3.5. The Correlation Analysis with Altered Mitochondrial Function and Clinical Characteristics in MDS Patients

In the high-risk MDS group, the amount of mitochondria in GlycoA+ NRBC positively correlated with the count of ring sideroblasts in bone marrow samples (, , ) (Figure 5(a)). The level of LC3B in GlycoA+ NRBC positively correlated with the hemoglobin (Hb) levels in high-risk MDS patients (, , ) (Figure 5(b)). The amount of mitochondria in GlycoA+ NRBC negatively correlated with the Hb level in high-risk MDS patients (, , ) (Figure 5(c)). The ROS level in GlycoA+ NRBC had a negative correlation with ΔΨm (, , ) in high-risk MDS patients (Figure 5(d)).

Figure 5: The correlation analysis between mitochondrial dysfunction in GlycoA+ NRBC and anemia associated with MDS. (a) In the high-risk MDS group, the amount of mitochondria in GlycoA+ NRBC was positively correlated with the count of ring sideroblasts in bone marrow samples (). (b) The level of LC3B in GlycoA+ NRBC was positively correlated with the hemoglobin level in high-risk MDS patients (). (c) The amount of mitochondria in GlycoA+ NRBC was negatively correlated with the hemoglobin level in high-risk MDS patients (). (d) The level of ROS in GlycoA+ NRBC was negatively correlated with ΔΨm in high-risk MDS patients ().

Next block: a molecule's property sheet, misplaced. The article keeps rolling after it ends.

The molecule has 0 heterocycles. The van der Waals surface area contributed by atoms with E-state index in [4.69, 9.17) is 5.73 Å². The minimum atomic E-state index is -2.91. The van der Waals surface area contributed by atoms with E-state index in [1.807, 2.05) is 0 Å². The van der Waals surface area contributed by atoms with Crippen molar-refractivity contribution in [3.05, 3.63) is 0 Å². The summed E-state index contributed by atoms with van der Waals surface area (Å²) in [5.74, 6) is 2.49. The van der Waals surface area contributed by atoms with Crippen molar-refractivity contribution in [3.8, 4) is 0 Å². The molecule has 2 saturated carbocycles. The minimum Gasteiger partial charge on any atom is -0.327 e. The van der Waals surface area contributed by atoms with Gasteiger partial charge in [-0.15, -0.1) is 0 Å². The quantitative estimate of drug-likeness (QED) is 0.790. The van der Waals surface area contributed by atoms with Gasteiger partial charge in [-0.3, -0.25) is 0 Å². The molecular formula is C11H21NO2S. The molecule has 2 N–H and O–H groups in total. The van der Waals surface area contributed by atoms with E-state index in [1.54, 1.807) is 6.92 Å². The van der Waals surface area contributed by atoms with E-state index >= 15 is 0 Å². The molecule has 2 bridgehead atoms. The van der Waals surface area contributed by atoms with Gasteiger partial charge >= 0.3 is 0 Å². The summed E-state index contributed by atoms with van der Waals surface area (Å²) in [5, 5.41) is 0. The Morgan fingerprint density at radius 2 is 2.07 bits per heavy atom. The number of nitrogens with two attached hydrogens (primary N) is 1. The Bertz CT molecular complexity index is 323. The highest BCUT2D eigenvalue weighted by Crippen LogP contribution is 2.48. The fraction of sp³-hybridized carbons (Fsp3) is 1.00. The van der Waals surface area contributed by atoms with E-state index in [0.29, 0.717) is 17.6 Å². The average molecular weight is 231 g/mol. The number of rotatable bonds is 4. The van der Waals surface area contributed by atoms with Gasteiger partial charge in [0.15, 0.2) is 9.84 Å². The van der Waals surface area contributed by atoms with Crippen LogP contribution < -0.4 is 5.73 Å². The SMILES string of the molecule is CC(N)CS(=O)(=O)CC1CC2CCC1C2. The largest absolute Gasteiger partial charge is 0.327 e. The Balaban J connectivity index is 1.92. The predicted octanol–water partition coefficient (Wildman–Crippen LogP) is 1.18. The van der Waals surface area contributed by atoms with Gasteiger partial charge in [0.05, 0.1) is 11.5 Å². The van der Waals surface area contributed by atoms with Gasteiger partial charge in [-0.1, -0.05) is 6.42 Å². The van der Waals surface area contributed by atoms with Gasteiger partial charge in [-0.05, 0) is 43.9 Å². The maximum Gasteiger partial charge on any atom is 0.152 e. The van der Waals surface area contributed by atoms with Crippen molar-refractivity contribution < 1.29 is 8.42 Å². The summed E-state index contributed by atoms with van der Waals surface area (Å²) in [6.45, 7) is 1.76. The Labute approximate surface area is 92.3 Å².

4. Discussion

MDS are a group of clonal hematopoietic stem cell disorders characterized by cytopenia, dysplasia, and a high risk of transformation to acute myeloid leukemia (AML). The recent studies have reported that the loss of autophagy in murine hematopoietic stem/progenitor cells leads to bone marrow failure and development of age-related mitochondrial diseases such as MDS/AML [7, 13]. Autophagy, known as an adaptive response to stress, is an important way of orderly degradation and recycling of cellular components including mitochondria [1416]. Mitophagy plays a key role in mitochondrial clearance during reticulocyte maturation [1720]. Impaired mitophagy and mitochondrial dysfunction might be involved in ineffective hematopoiesis of MDS.

Mitophagy can be detected by the degradation of mitochondrial protein and autophagy markers such as LC3B [21]. Microtubule-associated protein-1 light chain-3 (LC3), present as a soluble form (LC3A) in the cytoplasm, is converted to a lipidated form (LC3B) which has been known to be an autophagosomal marker in autophagic activation [22, 23].